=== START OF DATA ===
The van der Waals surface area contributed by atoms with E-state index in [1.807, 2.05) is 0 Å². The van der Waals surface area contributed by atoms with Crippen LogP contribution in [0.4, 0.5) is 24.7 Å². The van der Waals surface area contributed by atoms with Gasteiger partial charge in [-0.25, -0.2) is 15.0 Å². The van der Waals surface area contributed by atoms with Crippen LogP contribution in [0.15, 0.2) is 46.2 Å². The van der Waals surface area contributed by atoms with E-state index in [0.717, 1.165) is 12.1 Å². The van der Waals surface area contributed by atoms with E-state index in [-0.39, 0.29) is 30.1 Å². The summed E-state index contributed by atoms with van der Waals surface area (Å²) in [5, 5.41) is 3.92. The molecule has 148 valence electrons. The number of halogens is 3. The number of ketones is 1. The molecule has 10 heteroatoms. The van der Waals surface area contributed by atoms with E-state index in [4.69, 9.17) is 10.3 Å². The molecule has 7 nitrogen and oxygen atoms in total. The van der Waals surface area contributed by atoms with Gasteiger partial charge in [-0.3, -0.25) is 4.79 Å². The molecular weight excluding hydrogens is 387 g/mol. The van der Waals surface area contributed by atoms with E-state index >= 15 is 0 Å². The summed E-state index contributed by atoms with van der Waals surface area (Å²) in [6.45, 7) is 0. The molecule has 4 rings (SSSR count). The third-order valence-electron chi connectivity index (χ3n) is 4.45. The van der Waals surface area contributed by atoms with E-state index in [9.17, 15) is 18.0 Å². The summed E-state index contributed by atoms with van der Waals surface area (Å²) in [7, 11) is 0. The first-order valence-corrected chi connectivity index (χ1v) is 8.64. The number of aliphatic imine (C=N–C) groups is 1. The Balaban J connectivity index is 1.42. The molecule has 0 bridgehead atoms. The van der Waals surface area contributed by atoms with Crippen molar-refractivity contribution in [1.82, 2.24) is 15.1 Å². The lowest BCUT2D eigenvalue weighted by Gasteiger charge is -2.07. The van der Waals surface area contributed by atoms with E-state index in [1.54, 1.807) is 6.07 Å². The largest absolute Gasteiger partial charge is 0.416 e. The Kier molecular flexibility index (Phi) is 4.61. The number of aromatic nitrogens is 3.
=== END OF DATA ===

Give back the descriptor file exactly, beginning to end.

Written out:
The van der Waals surface area contributed by atoms with E-state index in [1.807, 2.05) is 0 Å². The van der Waals surface area contributed by atoms with Crippen LogP contribution in [0.4, 0.5) is 24.7 Å². The van der Waals surface area contributed by atoms with Gasteiger partial charge in [-0.25, -0.2) is 15.0 Å². The van der Waals surface area contributed by atoms with Crippen LogP contribution in [0.15, 0.2) is 46.2 Å². The van der Waals surface area contributed by atoms with E-state index in [0.717, 1.165) is 12.1 Å². The van der Waals surface area contributed by atoms with E-state index in [-0.39, 0.29) is 30.1 Å². The summed E-state index contributed by atoms with van der Waals surface area (Å²) in [5, 5.41) is 3.92. The molecule has 148 valence electrons. The number of halogens is 3. The number of ketones is 1. The molecule has 10 heteroatoms. The van der Waals surface area contributed by atoms with E-state index in [4.69, 9.17) is 10.3 Å². The molecule has 7 nitrogen and oxygen atoms in total. The van der Waals surface area contributed by atoms with Gasteiger partial charge in [-0.3, -0.25) is 4.79 Å². The molecular weight excluding hydrogens is 387 g/mol. The van der Waals surface area contributed by atoms with E-state index >= 15 is 0 Å². The summed E-state index contributed by atoms with van der Waals surface area (Å²) in [6.45, 7) is 0. The molecule has 4 rings (SSSR count). The third-order valence-electron chi connectivity index (χ3n) is 4.45. The van der Waals surface area contributed by atoms with E-state index in [9.17, 15) is 18.0 Å². The summed E-state index contributed by atoms with van der Waals surface area (Å²) in [7, 11) is 0. The first-order valence-corrected chi connectivity index (χ1v) is 8.64. The number of aliphatic imine (C=N–C) groups is 1. The Balaban J connectivity index is 1.42. The molecule has 0 bridgehead atoms. The van der Waals surface area contributed by atoms with Crippen molar-refractivity contribution in [1.82, 2.24) is 15.1 Å². The lowest BCUT2D eigenvalue weighted by Gasteiger charge is -2.07. The van der Waals surface area contributed by atoms with E-state index in [1.54, 1.807) is 6.07 Å². The largest absolute Gasteiger partial charge is 0.416 e. The Kier molecular flexibility index (Phi) is 4.61. The number of aromatic nitrogens is 3.